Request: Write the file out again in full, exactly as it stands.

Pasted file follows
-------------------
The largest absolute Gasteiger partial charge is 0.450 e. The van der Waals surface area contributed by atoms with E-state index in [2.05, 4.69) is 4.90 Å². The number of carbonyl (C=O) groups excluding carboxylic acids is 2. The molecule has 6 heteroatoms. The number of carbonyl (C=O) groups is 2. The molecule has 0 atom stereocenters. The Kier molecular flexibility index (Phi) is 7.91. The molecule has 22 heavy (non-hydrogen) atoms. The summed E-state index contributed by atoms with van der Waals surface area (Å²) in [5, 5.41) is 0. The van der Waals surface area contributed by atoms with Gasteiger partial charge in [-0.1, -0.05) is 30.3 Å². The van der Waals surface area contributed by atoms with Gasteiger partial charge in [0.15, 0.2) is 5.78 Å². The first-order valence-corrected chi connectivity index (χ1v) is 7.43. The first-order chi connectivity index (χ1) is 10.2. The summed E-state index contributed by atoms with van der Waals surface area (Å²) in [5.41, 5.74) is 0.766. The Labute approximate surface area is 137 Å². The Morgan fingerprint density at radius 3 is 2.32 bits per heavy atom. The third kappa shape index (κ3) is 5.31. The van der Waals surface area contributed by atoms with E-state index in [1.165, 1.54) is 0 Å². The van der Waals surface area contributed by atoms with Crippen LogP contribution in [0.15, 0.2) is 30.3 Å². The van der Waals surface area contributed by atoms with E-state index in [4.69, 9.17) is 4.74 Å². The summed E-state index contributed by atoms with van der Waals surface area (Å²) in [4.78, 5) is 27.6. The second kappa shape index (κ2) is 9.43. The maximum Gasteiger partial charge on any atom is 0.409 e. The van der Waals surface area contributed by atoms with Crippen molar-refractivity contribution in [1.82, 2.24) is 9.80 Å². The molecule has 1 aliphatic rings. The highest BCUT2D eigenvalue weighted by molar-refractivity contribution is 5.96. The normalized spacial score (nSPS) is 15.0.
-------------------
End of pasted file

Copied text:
The largest absolute Gasteiger partial charge is 0.450 e. The van der Waals surface area contributed by atoms with E-state index in [2.05, 4.69) is 4.90 Å². The number of carbonyl (C=O) groups excluding carboxylic acids is 2. The molecule has 6 heteroatoms. The number of carbonyl (C=O) groups is 2. The molecule has 0 atom stereocenters. The Kier molecular flexibility index (Phi) is 7.91. The molecule has 22 heavy (non-hydrogen) atoms. The summed E-state index contributed by atoms with van der Waals surface area (Å²) in [5, 5.41) is 0. The van der Waals surface area contributed by atoms with Gasteiger partial charge in [-0.1, -0.05) is 30.3 Å². The van der Waals surface area contributed by atoms with Gasteiger partial charge in [0.15, 0.2) is 5.78 Å². The first-order valence-corrected chi connectivity index (χ1v) is 7.43. The first-order chi connectivity index (χ1) is 10.2. The summed E-state index contributed by atoms with van der Waals surface area (Å²) in [5.41, 5.74) is 0.766. The Labute approximate surface area is 137 Å². The Morgan fingerprint density at radius 3 is 2.32 bits per heavy atom. The third kappa shape index (κ3) is 5.31. The van der Waals surface area contributed by atoms with E-state index in [1.165, 1.54) is 0 Å². The van der Waals surface area contributed by atoms with Crippen LogP contribution in [0.15, 0.2) is 30.3 Å². The van der Waals surface area contributed by atoms with E-state index in [4.69, 9.17) is 4.74 Å². The summed E-state index contributed by atoms with van der Waals surface area (Å²) in [4.78, 5) is 27.6. The second kappa shape index (κ2) is 9.43. The maximum Gasteiger partial charge on any atom is 0.409 e. The van der Waals surface area contributed by atoms with Crippen molar-refractivity contribution in [1.82, 2.24) is 9.80 Å². The molecule has 1 aliphatic rings. The highest BCUT2D eigenvalue weighted by molar-refractivity contribution is 5.96. The normalized spacial score (nSPS) is 15.0.